Viet­nam hit by flood­ing, tox­ins from coal plants

The China Post - - LIFE GUIDE POST -

Viet­nam is strug­gling to help com­mu­ni­ties hit by toxic mud­slides af­ter tor­ren­tial rain in a ma­jor coal-min­ing area in north­ern Quang Ninh province, home to the UNESCO-listed Ha­long Bay tourist site.

Quang Ninh was last week hit by the heav­i­est rain recorded in 40 years, with up to 800 mil­lime­ters in some ar­eas, caus­ing flood­ing, land­slides and toxic sludge spills from coal mines.

Sev­en­teen peo­ple have been killed, in­clud­ing two fam­i­lies in Mong Duong dis­trict who were caught in a toxic mud­slide on July 26 which buried the en­tire com­mu­nity in up to two me­ters of sludge from a nearby mine.

“In one sec­ond, mud and rock smashed into my house. We were lucky to es­cape with our daugh­ter,” To Thi Huyen, 37, an ele­men­tary school teacher, re­called.

“We have noth­ing now, as the house and all our as­sets are in the mud. We don’t know what hap­pens next,” Huyen told AFP.

Huyen and some 200 other af­fected peo­ple are liv­ing in an emer­gency shel­ter set up by lo­cal author­i­ties in the area.

Pham Ngoc Lu, a lo­cal of­fi­cial in Mong Duong, said they were do­ing their best to help the af­fected com­mu­ni­ties.

“We’re pro­vid­ing food and other ne­ces­si­ties,” he said.

Viet­nam’s famed Ha­long Bay her­itage site is sur­rounded by thou­sands of hectares of open­face coal mines and mul­ti­ple coal- fired power plants.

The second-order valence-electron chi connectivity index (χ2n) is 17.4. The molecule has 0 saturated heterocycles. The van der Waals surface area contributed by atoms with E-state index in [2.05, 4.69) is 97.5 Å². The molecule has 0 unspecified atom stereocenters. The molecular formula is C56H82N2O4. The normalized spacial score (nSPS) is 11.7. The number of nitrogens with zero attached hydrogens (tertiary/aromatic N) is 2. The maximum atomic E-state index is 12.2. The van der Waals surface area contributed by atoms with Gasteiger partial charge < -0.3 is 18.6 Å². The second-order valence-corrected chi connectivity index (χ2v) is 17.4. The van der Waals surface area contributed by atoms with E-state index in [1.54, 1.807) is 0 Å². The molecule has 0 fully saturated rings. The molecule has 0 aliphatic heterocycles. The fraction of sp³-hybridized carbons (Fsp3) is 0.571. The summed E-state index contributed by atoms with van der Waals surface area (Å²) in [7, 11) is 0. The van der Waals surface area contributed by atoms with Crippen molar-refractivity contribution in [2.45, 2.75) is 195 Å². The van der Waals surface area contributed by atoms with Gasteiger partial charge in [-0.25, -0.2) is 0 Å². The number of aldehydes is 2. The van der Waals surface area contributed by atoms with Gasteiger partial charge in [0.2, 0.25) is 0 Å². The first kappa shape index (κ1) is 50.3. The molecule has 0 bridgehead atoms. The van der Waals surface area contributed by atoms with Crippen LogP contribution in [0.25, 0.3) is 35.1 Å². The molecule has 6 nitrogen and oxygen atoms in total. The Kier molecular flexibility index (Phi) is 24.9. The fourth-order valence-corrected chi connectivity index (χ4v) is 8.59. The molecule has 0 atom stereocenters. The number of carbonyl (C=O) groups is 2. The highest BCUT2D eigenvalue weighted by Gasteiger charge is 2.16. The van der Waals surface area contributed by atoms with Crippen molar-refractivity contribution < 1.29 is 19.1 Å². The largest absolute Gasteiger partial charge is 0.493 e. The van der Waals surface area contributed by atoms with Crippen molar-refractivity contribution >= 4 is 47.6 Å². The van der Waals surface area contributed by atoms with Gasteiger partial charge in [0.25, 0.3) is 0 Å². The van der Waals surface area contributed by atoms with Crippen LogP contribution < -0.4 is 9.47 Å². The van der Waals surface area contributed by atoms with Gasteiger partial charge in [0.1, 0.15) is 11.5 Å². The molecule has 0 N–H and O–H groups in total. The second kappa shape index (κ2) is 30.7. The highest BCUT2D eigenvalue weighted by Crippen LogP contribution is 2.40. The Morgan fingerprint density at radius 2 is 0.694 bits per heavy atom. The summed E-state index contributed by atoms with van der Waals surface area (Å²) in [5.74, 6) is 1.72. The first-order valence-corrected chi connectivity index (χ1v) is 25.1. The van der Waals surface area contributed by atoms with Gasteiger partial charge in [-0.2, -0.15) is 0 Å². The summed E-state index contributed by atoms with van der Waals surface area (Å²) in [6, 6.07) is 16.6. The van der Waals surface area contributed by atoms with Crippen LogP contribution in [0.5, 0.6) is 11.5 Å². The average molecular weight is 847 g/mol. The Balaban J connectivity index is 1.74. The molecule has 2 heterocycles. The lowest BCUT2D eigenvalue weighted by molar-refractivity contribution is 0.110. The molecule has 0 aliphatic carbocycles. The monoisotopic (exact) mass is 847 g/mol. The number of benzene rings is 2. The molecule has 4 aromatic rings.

The tor­ren­tial rain has caused sludge from the mines to spill onto lo­cal com­mu­ni­ties, cre­at­ing what ac­tivists call im­me­di­ate and on­go­ing health and en­vi­ron­men­tal haz­ards.

“We are deeply con­cerned by the pace of this un­fold­ing dis­as­ter and its sheer scale,” said Robert Kennedy, pres­i­dent of Water­keeper Al­liance, an NGO that cam­paigns for clean drink­ing wa­ter.

At the Mong Duong coal mine, pro­duc­tion has been sus­pended since the rains hit last week. The mine was af­fected by mud­slides, but was not the source of the del­uge that hit the nearby com­mu­nity — which came from another coal mine.

Bull­doz­ers and trucks are work­ing through the night to clear the mud at the mine it­self, said com­pany of­fi­cial Tran Quang Canh.

“We’re try­ing to save the mine and re­cover our pro­duc­tion to keep our more than 4,000 la­bor­ers em­ployed,” Canh said.

Canh said it would take at least 10 days for part of the mine to be brought back into op­er­a­tion, and a fur­ther three months to get the mine back to nor­mal pro­duc­tion.

The shut­downs at the coal mines in Quang Ninh have prompted state mo­nop­oly Elec­tric­ity of Viet­nam to urge the public to save power.

Usu­ally, Viet­nam has at least 18 coal power plants in op­er­a­tion, along­side a num­ber of hy­dro­elec­tric plants.


Peo­ple col­lect coal from a flooded river next to the Mong Duong coal mine fol­low­ing heavy rains in the north­ern coastal province of Quang Ninh, Viet­nam, Satur­day, Aug. 1.

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